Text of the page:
Much of the silk that has been arriving these past few weeks is the culmination of working directly with my contacts in Italy over coffee and bottles of fizzy water to try and find ways to deliver more vibrancy to our silks. Looking at warps and wefts and working out which warps and which structure of making a silk will deliver the best result for our limited edition designs is not something that is clear cut. We rejected two silks, something we rarely do, because they didn't show the design up well enough. Sometimes, if you choose the wrong warp and weft, you can get a scratchiness in a silk and the colour comes out lacking lustre and depth.
It's for this reason that a lot of silk designers don't deviate too much from standard classics where they roughly know the lie of the land. In that instance, take a pin head for example, one only needs to change the colours the following season based on the new warp colours available.
But then there are the unique designs we run, like the tiger below, or the virus centre. Both are exceptionally different which means that you run a greater risk when realising them that either you lose definition in the design, or you lose richness and lustre in the ground. As these designs are very much unlike anything else that the loom is weaving at the moment, it can perplex the technicians and in some instances, the samples come back and are rejected.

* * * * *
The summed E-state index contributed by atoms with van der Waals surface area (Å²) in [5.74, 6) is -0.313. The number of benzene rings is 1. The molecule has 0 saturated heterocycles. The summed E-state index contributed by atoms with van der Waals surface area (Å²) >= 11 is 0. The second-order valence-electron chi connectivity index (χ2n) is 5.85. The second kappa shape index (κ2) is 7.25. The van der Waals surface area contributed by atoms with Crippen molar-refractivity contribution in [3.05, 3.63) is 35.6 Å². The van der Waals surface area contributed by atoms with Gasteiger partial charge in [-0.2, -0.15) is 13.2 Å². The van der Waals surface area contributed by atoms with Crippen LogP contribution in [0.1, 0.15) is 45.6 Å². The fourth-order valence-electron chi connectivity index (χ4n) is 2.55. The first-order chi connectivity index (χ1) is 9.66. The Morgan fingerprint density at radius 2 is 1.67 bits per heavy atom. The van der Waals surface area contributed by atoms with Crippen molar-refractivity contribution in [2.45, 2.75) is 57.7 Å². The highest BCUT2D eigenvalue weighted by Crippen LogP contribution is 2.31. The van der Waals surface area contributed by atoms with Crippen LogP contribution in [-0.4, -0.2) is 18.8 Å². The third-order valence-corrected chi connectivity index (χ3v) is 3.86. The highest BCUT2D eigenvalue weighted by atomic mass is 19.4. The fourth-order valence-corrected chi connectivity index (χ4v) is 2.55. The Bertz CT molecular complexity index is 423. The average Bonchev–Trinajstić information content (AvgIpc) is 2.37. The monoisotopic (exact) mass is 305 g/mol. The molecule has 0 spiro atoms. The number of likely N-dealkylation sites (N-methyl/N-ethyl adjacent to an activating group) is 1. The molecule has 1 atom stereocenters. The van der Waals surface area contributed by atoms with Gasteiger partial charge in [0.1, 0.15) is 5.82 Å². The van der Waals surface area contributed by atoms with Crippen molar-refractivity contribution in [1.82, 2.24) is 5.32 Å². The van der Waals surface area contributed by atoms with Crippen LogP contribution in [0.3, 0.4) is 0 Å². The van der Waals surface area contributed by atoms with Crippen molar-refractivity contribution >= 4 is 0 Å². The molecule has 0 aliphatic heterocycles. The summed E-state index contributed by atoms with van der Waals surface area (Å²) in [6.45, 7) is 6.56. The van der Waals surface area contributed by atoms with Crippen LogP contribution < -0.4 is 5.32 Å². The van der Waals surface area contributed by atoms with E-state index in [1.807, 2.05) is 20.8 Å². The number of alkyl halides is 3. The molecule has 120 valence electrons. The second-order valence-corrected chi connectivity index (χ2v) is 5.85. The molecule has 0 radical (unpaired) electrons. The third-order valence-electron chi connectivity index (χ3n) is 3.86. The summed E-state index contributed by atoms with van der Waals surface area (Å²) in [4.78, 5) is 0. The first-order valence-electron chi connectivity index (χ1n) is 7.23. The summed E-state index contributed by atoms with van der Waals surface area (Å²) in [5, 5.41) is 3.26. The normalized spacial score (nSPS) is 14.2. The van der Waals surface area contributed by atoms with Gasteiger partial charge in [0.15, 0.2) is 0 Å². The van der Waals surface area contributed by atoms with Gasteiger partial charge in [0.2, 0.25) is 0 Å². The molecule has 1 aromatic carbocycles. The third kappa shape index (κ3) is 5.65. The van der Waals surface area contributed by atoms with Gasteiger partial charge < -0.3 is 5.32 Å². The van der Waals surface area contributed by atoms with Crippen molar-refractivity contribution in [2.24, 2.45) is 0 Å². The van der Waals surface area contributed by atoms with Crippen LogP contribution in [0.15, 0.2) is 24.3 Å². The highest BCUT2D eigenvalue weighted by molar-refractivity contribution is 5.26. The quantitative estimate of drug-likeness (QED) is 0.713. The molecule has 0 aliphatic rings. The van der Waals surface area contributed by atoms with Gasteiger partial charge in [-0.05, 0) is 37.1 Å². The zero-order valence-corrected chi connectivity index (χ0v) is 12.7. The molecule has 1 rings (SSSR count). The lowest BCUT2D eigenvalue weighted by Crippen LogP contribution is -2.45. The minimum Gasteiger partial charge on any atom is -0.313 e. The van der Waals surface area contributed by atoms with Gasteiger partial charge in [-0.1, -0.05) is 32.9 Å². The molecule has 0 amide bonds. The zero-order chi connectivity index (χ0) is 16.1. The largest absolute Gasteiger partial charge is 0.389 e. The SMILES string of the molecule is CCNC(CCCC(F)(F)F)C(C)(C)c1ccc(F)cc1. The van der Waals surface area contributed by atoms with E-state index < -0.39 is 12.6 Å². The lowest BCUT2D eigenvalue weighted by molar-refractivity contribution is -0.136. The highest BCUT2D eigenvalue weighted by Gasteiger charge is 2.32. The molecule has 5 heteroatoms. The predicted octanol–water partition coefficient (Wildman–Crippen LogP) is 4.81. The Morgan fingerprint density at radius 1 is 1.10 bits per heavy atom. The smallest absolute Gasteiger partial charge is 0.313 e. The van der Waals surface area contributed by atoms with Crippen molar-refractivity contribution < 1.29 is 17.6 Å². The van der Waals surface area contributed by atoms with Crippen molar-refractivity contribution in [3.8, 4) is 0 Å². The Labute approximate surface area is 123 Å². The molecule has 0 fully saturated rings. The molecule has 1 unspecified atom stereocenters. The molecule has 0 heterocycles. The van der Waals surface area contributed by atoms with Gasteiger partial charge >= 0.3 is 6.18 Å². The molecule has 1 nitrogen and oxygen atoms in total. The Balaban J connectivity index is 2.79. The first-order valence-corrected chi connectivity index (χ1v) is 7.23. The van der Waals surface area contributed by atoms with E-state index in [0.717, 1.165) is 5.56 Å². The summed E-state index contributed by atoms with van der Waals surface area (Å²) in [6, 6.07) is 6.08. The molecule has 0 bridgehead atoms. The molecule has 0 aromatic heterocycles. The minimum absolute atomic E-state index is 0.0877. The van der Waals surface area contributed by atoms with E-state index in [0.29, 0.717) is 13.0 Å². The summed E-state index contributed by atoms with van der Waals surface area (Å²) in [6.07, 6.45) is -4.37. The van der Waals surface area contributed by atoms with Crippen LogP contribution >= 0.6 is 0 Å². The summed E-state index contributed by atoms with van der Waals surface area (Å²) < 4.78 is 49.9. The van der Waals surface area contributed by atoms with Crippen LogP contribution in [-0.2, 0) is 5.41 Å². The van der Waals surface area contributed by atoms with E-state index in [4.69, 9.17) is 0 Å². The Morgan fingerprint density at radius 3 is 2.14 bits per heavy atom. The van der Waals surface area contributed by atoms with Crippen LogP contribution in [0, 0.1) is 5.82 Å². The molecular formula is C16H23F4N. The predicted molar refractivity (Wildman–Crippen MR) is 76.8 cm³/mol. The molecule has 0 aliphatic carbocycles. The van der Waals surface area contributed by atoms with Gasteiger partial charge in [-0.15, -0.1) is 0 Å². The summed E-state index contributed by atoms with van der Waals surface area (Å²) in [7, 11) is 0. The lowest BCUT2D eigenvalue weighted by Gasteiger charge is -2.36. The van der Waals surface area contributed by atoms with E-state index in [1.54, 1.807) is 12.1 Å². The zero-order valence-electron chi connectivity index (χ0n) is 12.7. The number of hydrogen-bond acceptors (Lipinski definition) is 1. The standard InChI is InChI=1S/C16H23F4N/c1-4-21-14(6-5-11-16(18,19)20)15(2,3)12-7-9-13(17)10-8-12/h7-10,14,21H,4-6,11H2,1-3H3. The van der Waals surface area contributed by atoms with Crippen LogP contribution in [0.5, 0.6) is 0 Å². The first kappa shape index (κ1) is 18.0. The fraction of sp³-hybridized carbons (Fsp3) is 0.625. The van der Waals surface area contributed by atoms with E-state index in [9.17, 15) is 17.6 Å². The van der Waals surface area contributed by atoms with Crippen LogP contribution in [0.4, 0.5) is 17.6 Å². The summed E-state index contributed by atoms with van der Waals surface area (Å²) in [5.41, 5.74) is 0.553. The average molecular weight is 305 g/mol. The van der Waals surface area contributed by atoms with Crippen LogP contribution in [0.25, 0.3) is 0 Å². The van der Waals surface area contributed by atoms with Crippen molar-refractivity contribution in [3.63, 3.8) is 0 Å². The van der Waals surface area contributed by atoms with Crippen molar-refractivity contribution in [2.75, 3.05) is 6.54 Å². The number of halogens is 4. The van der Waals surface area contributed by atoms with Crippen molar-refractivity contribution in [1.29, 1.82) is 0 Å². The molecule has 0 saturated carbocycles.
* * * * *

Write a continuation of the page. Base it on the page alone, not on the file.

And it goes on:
In between these limited edition silks we also work on existing silk weaves in plain colours which are often already sampled by the loom. New garza and grenadine weaves that arrived this week, for example, are not designed by us. These solids are usually developed by the loom each year with only the colour changing depending on new thread colours and warps that are being offered. This is the usually the easiest part of any buying trip - when it's merely the weight and handle of the silk along with the visual and sensory texture of the silk which decides it's fate.
The beneficiaries of these explorations are our customers. Where once you might have seen four bow ties in a collection each season from a brand, now we are able to build a collection once a week, post them online by Friday afternoon and be sold out by Monday.
It is a wonder whether the consumer does appreciate this? I can recall that not ten years ago you could not find a self-tying bow tie of any reputable quality on the internet. The companies that did produce silks did so once every six months. There was no opportunity to order a different shape other than what they told you you could have. Neck ties weren't that different either.
These days a silk arrives on Monday morning. By Tuesday afternoon it has been cut and is almost sewn. By Wednesday it's in a Fedex bag. By Friday it's in New York.
What a wonderful world for consumers it has become!